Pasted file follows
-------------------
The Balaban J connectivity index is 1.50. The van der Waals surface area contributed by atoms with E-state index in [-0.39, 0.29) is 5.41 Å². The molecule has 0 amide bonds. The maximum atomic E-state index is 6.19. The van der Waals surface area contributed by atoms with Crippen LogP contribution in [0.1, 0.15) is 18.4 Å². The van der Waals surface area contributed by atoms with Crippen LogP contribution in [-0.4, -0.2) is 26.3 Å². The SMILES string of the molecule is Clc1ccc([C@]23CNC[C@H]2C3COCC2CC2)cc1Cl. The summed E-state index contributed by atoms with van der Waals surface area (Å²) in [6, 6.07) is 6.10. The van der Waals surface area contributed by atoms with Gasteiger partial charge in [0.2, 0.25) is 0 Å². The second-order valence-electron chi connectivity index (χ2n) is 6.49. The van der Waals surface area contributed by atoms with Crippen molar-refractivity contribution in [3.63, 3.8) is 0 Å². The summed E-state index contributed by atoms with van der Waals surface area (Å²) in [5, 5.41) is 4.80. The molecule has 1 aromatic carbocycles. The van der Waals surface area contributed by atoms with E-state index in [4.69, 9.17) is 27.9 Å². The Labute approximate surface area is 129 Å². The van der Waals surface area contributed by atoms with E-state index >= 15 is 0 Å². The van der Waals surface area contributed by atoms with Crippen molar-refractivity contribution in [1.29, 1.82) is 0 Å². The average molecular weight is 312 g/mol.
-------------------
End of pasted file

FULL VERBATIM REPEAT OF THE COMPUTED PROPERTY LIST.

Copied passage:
The Balaban J connectivity index is 1.50. The van der Waals surface area contributed by atoms with E-state index in [-0.39, 0.29) is 5.41 Å². The molecule has 0 amide bonds. The maximum atomic E-state index is 6.19. The van der Waals surface area contributed by atoms with Crippen LogP contribution in [0.1, 0.15) is 18.4 Å². The van der Waals surface area contributed by atoms with Crippen LogP contribution in [-0.4, -0.2) is 26.3 Å². The SMILES string of the molecule is Clc1ccc([C@]23CNC[C@H]2C3COCC2CC2)cc1Cl. The summed E-state index contributed by atoms with van der Waals surface area (Å²) in [6, 6.07) is 6.10. The van der Waals surface area contributed by atoms with Gasteiger partial charge in [0.2, 0.25) is 0 Å². The second-order valence-electron chi connectivity index (χ2n) is 6.49. The van der Waals surface area contributed by atoms with Crippen molar-refractivity contribution in [3.63, 3.8) is 0 Å². The summed E-state index contributed by atoms with van der Waals surface area (Å²) in [5, 5.41) is 4.80. The molecule has 1 aromatic carbocycles. The van der Waals surface area contributed by atoms with E-state index in [4.69, 9.17) is 27.9 Å². The Labute approximate surface area is 129 Å². The van der Waals surface area contributed by atoms with E-state index >= 15 is 0 Å². The van der Waals surface area contributed by atoms with Crippen molar-refractivity contribution in [1.29, 1.82) is 0 Å². The average molecular weight is 312 g/mol.